Tag Archives: housing recovery

Money Monday: Challenges Hamper the Housing Recovery

As the Housing Recovery Strengthens, Affordability and Other
Challenges Remain: Harvard Study

Source: Harvard

The national housing market has now regained enough momentum to provide an engine of growth for the US economy, according to The State of the Nation’s Housing report released this week by Harvard’s Joint Center for Housing Studies. However, several obstacles continue to hamper the housing recovery—in particular, the lingering pressures on homeownership, the eroding affordability of rental housing, and the growing concentration of poverty.for rent

Making sense of the story

  • On the renter side, the number of cost-burdened households rose by 3.6 million from 2008 to 2014, to 21.3 million. Even more troubling, the number with severe burdens (paying more than 50 percent of income for housing) jumped by 2.1 million to a record 11.4 million.
  • The national homeownership rate has been on an unprecedented 10-year downtrend, sliding to just 63.7 percent in 2015. Tight mortgage credit, the decade-long falloff in incomes that is only now ending, and a limited supply of homes for sale are all keeping households—especially first-time buyers—on the sidelines.
  • The report finds that income inequality increased over the past decade, with households earning under $25,000 accounting for nearly 45 percent of the net growth in US households in 2005–2015.
  • The report finds that rent burdens are increasingly common among moderate-income households, especially in the nation’s 10 highest-cost housing markets, where three-quarters of renters earning $30,000–45,000 and half of those earning $45,000–75,000 paid at least 30 percent of their incomes for housing in 2014.
  • Federal assistance reaches only a quarter of those who qualify, leaving nearly 14 million
    households to find housing in the private market where low-cost units are increasingly scarce.
  • Low-income households with cost burdens face higher rates of housing instability, more often settle for poor-quality housing, and have to sacrifice other needs—including basic nutrition, health, and safety—to pay for their housing.
  • The report notes that a lack of a strong federal response to the affordability crisis has left state and local governments struggling to expand rental assistance and promote construction of affordable housing in areas with access to better educational and employment opportunities.

Read the full story here. This concise intro to Harvard’s article is from the CALIFORNIA ASSOCIATION OF REALTORS.

Rise in Home Sales Signifies Strengthening Market

The long-awaited housing recovery is beginning to blossom, according to industry experts taking a look at recent existing-home sales.

While admitting home sales “are still very low,” Paul Dales, chief economist at Capital Economics, says “it is clear that housing recovery is now well underway.”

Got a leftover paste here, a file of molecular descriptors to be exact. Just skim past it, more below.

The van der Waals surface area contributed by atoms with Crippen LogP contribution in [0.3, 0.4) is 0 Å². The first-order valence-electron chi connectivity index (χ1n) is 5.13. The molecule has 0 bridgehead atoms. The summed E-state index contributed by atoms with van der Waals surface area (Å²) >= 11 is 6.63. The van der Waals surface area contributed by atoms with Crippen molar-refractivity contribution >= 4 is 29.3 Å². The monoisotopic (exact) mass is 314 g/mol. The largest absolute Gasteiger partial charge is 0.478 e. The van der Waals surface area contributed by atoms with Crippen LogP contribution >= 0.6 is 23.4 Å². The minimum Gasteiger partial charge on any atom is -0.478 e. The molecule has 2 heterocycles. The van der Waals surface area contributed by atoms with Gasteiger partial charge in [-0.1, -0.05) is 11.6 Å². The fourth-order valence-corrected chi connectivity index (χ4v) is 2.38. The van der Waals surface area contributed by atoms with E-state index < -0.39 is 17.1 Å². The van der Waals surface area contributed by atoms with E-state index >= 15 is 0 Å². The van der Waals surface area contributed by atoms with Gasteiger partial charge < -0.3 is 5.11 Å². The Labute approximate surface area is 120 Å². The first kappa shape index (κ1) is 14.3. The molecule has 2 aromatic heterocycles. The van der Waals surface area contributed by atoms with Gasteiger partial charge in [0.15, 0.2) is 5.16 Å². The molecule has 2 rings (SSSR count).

The evidence: home sales have been on the rise for the past three months, posting a 5 percent increase in December.

Lawrence Yun, chief economist for the National Association of Realtors (NAR), concurs with Dales’ assessment, saying “The pattern of home sales in recent months demonstrates a market in recovery.”

Yun suggests consumers are gaining confidence from “record low mortgage interest rates, job growth and bargain home prices.”

In addition to the 5 percent increase in December, NAR reported a 1.7 percent annual increase in existing-home sales in 2011, a total of 4.26 million homes for the year.

Distressed homes made up 32 percent of sales in December, according to NAR’s existing home sales report for the month.
Foreclosed home sales closed at about 22 percent below market rate in December, a discount 2 percent higher than that recorded a year earlier.

Investor demand remains steady with 21 percent of homes sold in December going to investors after this category of buyers took 19 percent of purchases in November and 20 percent one year ago.

Cash sales – commonly linked to investors – made up 31 percent of December’s existing-home sales. This rate was 28 percent in November and 29 percent a year ago.

Purchases by first-time home buyers declined in December – both from the previous month and the previous year. First-time home buyers accounted for 31 percent of purchases in December, down from 35 percent in November and 33 percent in December 2010.

Housing inventory is on the decline and fell to its lowest level since March 2005 last month, according to NAR. Approximately 2.3 million homes are available for sale currently.

“The inventory supply suggests many markets will continue to see prices stabilize or grow moderately in the near future,” Yun said.

However, listed inventory is only part of the equation, and according to CoreLogic’s latest numbers, shadow inventory stands at about 1.6 million.

Regardless, Dales believes sales will rise this year. “Housing still won’t contribute much to GDP growth over the next few years, but at least it will no longer subtract from it,” Dales says.